When the world stopped last March, Mohamed Ibrahim was enjoying the perks of college life on a study-abroad trip in Copenhagen, Denmark. The University of Minnesota junior then traveled home to Maryland and dutifully supported a frontline worker serving in the fight against the coronavirus pandemic.
Mo’s mother, Latoya Ibrahim, has been treating patients with COVID-19 in her two jobs as a registered nurse in a Baltimore hospital and a Solomons, Md., nursing home. She welcomed her son back from Europe by first stressing safety.
“She wouldn’t even hug me at first,” the Gophers running back said in an interview with the St. Paul Pioneer Press. “She normally hugs me when she first sees me, but … she made me wash my hands, put gloves on. The surgical masks, before I even knew what they were, she put it on me. She was introducing me to new stuff, just taking precautions and (discussing) the rules I have to do to live with her.”
When the University’s spring semester went to online learning and Gophers football spring practices were cancelled last spring, Ibrahim stayed home and helped shuttle his mother to work and his two younger sisters, Khadijah, 13, and Fatima, 18, off to school.
“He helped me a whole lot,” Latoya said. “He would drop me off at work and he would pick me up. He would tell me to go to sleep and when it was time for work. He was really there.”
Latoya has been a nurse for 20 years, specializing in tracheostomy and ventilators, meaning she is in need with this acute respiratory illness. In the spring, that meant very long work hours.
Latoya said she always felt like she had enough personal protective equipment to feel safe and has not tested positive for COVID-19. She knows she has been lucky compared to those she has treated, but said she hasn’t lost a direct patient.
“It’s hard because when you can’t breathe, you have anxiety,” Latoya said. “You have to reassure them that it’s OK. You have to calm them down. They have anxiety. They become agitated. So you have to have a lot of patience and make sure they are OK. Reassure them so they can breathe.”
Latoya’s bed-side manner is always a focus, she emphasized, but now more than ever because COVID-19 patients can’t see friends or loved ones from their beds out of concerns over spreading the disease.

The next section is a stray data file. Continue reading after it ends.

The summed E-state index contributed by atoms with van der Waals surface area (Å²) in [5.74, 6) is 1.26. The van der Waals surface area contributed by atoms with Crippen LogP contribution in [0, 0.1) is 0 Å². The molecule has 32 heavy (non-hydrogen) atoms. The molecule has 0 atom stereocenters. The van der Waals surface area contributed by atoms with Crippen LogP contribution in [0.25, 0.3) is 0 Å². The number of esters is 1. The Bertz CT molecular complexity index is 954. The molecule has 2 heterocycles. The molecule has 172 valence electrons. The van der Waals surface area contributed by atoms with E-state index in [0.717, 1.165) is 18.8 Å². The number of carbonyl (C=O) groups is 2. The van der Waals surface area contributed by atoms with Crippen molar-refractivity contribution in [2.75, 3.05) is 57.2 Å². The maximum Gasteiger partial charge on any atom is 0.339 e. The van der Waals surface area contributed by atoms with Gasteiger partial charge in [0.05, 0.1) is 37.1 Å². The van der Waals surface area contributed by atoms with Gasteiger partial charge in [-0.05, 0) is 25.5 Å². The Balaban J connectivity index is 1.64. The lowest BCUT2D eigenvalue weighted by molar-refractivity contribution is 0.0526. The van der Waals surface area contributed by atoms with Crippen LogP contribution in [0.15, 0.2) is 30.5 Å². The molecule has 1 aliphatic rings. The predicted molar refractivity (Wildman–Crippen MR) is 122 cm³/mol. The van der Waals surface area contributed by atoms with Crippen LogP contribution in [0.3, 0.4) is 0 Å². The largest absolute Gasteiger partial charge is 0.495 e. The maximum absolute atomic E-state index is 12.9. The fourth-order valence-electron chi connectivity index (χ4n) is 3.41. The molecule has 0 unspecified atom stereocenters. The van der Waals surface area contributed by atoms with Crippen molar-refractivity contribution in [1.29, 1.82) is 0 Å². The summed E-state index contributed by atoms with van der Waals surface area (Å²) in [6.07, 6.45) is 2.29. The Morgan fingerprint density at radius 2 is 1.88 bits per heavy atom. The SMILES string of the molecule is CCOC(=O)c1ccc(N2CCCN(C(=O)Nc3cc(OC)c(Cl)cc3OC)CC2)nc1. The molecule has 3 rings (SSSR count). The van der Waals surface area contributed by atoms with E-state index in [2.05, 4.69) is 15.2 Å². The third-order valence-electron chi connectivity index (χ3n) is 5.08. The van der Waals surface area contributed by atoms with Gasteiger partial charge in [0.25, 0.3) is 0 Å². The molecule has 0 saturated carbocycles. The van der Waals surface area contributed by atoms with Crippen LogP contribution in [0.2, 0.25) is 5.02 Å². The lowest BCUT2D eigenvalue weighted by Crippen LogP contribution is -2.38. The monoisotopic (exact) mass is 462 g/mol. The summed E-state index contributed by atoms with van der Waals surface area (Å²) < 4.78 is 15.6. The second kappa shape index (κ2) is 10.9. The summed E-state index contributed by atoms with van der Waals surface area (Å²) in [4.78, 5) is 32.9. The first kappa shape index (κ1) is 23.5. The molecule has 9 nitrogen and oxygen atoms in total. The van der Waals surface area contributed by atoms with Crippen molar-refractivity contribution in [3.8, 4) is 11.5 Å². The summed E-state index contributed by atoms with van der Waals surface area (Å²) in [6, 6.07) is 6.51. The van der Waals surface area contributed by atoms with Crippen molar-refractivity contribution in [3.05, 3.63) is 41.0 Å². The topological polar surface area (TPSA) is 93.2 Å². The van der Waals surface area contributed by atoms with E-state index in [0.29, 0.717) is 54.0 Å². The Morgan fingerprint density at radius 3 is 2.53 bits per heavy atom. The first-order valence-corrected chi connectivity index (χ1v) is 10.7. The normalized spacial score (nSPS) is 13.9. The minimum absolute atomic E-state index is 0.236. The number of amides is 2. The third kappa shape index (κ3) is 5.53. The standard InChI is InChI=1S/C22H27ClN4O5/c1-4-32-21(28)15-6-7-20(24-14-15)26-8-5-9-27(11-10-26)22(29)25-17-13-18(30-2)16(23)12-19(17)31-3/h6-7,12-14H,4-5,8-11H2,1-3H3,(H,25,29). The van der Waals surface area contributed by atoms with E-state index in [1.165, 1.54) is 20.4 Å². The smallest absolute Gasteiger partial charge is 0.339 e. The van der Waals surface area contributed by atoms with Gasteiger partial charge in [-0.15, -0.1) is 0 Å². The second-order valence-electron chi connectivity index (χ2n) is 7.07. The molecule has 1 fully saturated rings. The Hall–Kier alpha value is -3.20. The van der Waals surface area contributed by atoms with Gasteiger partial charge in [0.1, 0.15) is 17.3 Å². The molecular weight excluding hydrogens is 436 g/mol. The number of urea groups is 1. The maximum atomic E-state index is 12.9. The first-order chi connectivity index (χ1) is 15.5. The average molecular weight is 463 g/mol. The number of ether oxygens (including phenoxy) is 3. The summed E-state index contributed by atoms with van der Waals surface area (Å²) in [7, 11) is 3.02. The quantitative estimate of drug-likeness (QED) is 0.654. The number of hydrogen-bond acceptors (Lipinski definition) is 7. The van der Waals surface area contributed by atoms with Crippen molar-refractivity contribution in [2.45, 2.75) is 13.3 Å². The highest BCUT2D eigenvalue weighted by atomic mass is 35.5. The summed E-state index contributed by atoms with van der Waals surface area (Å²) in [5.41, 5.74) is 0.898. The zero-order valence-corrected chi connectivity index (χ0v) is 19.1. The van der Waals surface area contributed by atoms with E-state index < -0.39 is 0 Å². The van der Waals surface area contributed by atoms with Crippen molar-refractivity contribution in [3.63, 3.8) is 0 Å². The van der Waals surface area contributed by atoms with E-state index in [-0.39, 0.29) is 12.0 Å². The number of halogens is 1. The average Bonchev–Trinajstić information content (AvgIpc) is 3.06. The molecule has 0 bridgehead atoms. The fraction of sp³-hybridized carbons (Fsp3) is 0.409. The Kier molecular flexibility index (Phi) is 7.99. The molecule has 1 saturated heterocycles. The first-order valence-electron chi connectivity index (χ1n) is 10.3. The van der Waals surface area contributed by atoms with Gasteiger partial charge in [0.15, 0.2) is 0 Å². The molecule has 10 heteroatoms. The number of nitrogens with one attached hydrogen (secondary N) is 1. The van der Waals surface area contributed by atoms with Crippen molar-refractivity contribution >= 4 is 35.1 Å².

“We became their everything,” Latoya said. “We had to keep people away so they won’t catch it. It can feel isolating, but you don’t want them to be isolated.”
When Mo drove Latoya to work, which sometimes took as long as two hours one way to Solomons, he would hear stories, including about how she would have a patient look out the window to see their friends.
“It’s tough just knowing that you can’t see nobody as a patient and you are in a rough time like this,” Mo said. “My mom, she has an open heart and she is willing to do anything to help people out.”
Mo said he has been nervous for his mother’s health and is thankful she has not contracted COVID. While it has been a trying time, there have been positives in the Ibrahim house, with them celebrating the purchase of a new home this week. And Latoya is staying on top of Mo while he is in Minnesota.
The tailback is having a banner season. Going into Friday’s game against Purdue at TCF Bank Stadium, he leads the Big Ten in rushing with 178 yards per game.
Ibrahim has totaled more than 200 yards and four touchdowns in several games this season, including with Latoya in the stands against the Terrapins in Maryland on Oct. 30. But Latoya has kept him in check.
“Even after a good game I will have, she will call me and be like, ‘What happened on this play? Why did you do this?’ ” Mo said. “She will always find something to critique.”
That goes back years, from when she overlooked all the As and Bs on Mo’s report card to focus on the one C.
“He always says, ‘You don’t say good job,’ ” Latoya shared. “I say Mohamed, ‘I know you did a good job.’ I don’t want that to go to his head. He is humble, but I try to keep him that way.”
Mo said his mother’s giving nature has shaped him. He won Minnesota’s Paul Giel Award for unselfishness last season. And earlier this year, Minnesota offensive lineman Blaise Andries praised the way Ibrahim goes out of his way to show appreciation for the line’s dirty work up front.
“Being a nurse, you kind of just forget everything and care for everybody else and not worry about yourself,” Mo said. “I think she installed that into me early. To a point where I don’t worry about myself. It’s more about how others around me feel, and that will just make me feel better at the end of the day.”
What Latoya also has ingrained in her son is an understanding of COVID-19’s severity. She has stressed that Mo — and others — wear face masks, maintain good hygiene and keep social distance.
“She has been on the front line, and you hear stories about people passing and things like that, people that she knew or comes close to in work,” Mo said. “When it first came out, you heard stories about how people thought it was fake and it’s not real and X, Y and Z. And her being there and seeing it go down and understanding that it’s a very real situation and that you need to take care of yourself. Because you don’t know the long-term risk of it all.”